Hermès Continues To Reinvent The Scarf | Verve Magazine
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Luxury & Brands
February 26, 2021

Hermès Continues To Reinvent The Scarf

Text by Shirin Mehta

The Hermès Spring Summer 2021 Silk collection spotlights designs that relate unique stories and designers who bring their distinctive styles to each carré

The scarf is hip again thanks in no small measure to the French luxury house Hermès. Since the brand’s first carré (French for square) or scarf rolled out in 1937, one hundred years after Hermès was founded in 1837, the brand has dedicated itself to keeping its most iconic accessory fresh and desirable for lovers of luxury. For instance, the shape of the classic 90 cms x 90 cms square has been innovated upon through the decades to include several avatars – bandanas, twillys, maxi-twillys, pareos, the giant triangle – while one of the newer renditions is a round scarf. Besides, the 19th-century French house has dedicated apps and videos that reveal a slew of techniques for knotting the silk. The Hermès scarf can brighten up the simplest silhouette, adding a pop of colour and a twist of contemporaneity to your outfit, hair, wrist or even your handbag. It can even double up as a dress or skirt. Most recently, an Instagram post of the fashion-forward Khushi Kapoor, Boney Kapoor’s youngest daughter and Bollywood aspirant, shows her in a purple, orange and yellow Hermès scarf repurposed as a blouse.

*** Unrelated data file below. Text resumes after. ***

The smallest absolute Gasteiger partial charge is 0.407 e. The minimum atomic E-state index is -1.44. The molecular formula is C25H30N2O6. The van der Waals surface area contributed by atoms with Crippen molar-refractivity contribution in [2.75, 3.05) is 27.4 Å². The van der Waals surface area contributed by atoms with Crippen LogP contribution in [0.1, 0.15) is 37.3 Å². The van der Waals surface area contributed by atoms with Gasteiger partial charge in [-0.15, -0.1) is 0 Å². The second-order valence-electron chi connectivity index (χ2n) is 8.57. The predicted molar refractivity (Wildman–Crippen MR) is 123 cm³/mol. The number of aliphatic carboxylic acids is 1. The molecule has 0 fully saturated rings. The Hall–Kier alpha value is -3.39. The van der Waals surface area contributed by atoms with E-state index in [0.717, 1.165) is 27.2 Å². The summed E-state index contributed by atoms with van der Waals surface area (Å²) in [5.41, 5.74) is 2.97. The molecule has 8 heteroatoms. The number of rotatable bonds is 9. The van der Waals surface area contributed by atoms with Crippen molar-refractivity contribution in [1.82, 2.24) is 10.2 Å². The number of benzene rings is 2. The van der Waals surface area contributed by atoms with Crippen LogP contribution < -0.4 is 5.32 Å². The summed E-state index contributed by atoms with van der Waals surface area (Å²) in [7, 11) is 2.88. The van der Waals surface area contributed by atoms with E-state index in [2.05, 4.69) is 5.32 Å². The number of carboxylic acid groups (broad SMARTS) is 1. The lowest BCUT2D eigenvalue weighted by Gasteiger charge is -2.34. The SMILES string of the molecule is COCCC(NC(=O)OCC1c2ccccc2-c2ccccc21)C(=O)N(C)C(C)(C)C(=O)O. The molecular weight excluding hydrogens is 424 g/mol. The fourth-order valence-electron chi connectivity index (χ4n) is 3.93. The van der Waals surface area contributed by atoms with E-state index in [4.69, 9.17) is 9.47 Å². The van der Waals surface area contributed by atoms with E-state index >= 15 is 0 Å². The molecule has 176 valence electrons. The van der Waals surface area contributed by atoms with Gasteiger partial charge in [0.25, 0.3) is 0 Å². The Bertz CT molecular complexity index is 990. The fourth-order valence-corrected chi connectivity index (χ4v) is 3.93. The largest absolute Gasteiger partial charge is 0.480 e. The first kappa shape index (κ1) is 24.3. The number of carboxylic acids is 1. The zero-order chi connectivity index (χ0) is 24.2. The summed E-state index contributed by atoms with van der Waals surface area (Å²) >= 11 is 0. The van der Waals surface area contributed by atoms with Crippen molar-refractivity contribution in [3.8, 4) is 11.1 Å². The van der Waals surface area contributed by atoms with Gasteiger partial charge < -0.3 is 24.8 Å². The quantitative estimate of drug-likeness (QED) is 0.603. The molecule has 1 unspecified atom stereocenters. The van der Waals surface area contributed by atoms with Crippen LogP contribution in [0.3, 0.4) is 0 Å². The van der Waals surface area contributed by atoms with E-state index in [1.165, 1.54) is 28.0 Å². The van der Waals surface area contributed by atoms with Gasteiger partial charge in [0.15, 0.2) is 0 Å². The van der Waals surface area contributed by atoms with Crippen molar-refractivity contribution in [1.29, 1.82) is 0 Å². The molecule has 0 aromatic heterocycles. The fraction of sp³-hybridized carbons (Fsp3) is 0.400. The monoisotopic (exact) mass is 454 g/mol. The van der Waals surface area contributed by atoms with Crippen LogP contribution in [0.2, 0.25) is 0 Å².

It is no wonder that this has been a most coveted accessory. The Hermès scarf has had its historical moments, captured in iconic images. Queen Elizabeth II is rarely seen without a headscarf from her beloved collection, tied regally under her chin against the finicky British weather. Jacqueline Kennedy Onassis made it particularly elegant worn around her neck. Audrey Hepburn, that icon of style, popularised it through films like Roman Holiday, knotted casually around her fabulously long neck or carelessly around her head. A never-to-be-forgotten image is that of Grace Kelly, Princess of Monaco, at one of Aristotle Onassis’ yacht parties, her broken arm tied in the most fashionable of slings – you guessed it, her Hermès scarf.